We have a long way to go to make peace with this planet, and with each other," E. O. Wilson writes in his new book (his 22nd), "The Creation." He's addressing an (imaginary) Southern Baptist preacher, appealing for help in a cause close to Wilson's heart as he nears the end of his legendary career as a biologist and philosopher: saving what remains of the natural world. With nearly half the species of plants and animals on Earth in danger of extinction in the next century, he writes, "the Creation--living Nature--is in deep trouble."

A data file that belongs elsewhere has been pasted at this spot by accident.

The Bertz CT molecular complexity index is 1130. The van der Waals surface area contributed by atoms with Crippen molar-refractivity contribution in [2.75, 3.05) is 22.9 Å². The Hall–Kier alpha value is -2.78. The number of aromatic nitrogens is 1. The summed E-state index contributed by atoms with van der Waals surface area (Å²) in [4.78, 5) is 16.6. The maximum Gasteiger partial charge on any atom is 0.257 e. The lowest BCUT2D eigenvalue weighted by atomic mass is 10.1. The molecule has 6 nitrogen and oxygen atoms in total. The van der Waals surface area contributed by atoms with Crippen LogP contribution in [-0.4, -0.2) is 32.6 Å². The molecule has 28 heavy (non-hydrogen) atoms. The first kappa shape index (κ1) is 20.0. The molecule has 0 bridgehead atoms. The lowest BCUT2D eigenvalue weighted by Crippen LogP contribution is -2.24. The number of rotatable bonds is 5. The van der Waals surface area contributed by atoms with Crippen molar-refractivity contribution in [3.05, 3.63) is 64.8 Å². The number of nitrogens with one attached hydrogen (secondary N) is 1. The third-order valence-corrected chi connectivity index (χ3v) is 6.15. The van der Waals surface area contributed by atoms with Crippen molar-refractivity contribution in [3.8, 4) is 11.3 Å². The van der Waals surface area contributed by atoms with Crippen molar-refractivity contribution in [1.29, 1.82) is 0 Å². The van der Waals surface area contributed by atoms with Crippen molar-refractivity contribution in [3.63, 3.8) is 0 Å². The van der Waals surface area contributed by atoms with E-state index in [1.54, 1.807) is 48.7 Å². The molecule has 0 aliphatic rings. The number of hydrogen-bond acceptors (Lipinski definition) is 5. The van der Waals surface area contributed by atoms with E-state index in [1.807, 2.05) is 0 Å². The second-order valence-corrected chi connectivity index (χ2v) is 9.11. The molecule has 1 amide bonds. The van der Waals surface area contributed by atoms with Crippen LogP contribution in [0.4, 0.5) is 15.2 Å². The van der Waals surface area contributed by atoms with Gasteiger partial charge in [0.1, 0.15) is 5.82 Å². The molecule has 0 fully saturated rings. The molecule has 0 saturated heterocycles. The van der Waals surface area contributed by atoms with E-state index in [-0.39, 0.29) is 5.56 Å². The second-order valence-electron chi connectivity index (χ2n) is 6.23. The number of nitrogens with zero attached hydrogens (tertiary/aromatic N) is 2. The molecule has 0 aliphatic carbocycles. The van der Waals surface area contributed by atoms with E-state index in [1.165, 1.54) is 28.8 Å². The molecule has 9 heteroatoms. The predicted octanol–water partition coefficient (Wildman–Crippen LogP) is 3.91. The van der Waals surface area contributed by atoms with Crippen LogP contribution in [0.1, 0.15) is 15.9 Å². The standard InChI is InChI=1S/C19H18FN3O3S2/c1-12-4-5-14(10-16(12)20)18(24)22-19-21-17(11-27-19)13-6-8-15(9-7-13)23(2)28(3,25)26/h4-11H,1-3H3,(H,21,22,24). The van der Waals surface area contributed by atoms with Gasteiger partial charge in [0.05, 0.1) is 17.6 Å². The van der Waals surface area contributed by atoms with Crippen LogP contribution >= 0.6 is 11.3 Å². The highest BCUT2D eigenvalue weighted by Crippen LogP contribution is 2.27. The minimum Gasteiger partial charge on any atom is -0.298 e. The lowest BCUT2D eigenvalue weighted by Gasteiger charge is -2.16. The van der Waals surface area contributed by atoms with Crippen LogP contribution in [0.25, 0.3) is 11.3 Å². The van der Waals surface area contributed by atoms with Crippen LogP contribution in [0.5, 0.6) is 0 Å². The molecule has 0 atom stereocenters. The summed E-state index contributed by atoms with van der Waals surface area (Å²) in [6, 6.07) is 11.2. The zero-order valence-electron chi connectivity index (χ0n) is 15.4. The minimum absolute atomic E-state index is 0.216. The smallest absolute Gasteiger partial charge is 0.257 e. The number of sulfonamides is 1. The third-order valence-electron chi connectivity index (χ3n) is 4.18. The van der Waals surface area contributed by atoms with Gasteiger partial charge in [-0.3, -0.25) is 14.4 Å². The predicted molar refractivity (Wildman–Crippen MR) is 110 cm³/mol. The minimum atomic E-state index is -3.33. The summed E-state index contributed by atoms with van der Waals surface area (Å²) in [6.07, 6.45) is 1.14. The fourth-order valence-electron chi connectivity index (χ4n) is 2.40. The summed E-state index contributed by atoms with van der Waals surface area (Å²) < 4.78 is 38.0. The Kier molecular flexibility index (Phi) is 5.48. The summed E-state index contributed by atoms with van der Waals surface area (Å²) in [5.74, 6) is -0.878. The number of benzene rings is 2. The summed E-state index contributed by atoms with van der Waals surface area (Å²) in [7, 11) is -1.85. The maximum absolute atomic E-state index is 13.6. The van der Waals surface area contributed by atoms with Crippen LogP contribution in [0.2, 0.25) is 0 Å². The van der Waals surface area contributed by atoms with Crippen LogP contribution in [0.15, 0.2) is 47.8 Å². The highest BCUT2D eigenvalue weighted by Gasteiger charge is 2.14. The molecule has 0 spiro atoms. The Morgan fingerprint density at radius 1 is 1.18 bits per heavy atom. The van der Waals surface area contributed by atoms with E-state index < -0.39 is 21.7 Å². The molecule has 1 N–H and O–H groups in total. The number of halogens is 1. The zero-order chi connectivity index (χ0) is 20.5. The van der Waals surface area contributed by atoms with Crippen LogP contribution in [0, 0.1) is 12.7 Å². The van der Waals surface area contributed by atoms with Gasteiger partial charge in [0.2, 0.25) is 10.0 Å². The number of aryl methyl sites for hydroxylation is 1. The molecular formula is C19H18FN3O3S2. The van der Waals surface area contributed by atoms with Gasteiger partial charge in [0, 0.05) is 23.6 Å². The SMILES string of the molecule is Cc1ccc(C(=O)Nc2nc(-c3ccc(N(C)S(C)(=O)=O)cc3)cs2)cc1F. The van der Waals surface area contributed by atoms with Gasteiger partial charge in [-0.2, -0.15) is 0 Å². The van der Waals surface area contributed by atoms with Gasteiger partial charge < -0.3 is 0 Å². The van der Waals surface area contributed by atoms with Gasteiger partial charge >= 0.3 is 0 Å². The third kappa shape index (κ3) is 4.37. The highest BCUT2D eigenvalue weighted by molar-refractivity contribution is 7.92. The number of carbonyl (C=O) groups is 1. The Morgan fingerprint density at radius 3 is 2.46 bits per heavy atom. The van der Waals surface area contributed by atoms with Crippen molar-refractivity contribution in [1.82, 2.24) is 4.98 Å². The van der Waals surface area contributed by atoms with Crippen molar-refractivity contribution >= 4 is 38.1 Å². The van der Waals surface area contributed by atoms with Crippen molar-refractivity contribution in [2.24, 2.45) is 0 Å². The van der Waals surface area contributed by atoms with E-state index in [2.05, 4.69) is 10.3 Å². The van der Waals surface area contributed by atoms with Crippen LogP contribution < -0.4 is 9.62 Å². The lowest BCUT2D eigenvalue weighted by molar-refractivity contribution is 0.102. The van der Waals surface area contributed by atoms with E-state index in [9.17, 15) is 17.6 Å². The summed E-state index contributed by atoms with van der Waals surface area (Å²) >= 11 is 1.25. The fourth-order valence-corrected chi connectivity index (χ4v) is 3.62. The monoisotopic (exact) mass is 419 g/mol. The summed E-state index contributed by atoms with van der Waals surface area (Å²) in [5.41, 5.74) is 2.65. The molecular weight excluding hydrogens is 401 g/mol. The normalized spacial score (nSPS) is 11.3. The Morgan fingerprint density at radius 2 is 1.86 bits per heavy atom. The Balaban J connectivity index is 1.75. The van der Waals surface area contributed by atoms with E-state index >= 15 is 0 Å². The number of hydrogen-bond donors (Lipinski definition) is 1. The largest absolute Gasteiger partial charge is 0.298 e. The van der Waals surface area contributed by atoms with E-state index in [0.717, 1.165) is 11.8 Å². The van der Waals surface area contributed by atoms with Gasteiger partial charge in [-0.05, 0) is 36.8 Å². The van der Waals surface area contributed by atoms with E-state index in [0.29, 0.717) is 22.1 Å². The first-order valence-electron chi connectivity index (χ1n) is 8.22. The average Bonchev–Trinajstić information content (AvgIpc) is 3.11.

Wilson, one of the world's leading experts on ants and a prominent thinker on evolution, knows this as well as anyone. But he doesn't think scientists should have to go into battle alone. He wants to enlist an army of evangelicals to the cause--rejecting both the militant atheism of British biologist Richard Dawkins, and the currently fashionable attempts to bridge the differences between science and religion. "The gap between the two world views is very wide, and it's widening," he says. Millions of Americans believe the End Times will occur within their own lifetimes, in view of which the fate of a particular species of frog or beetle seems irrelevant. Wilson is nevertheless convinced that some of those millions can be made to care about God's creation--and that he himself, raised a Southern Baptist, can help bring it about.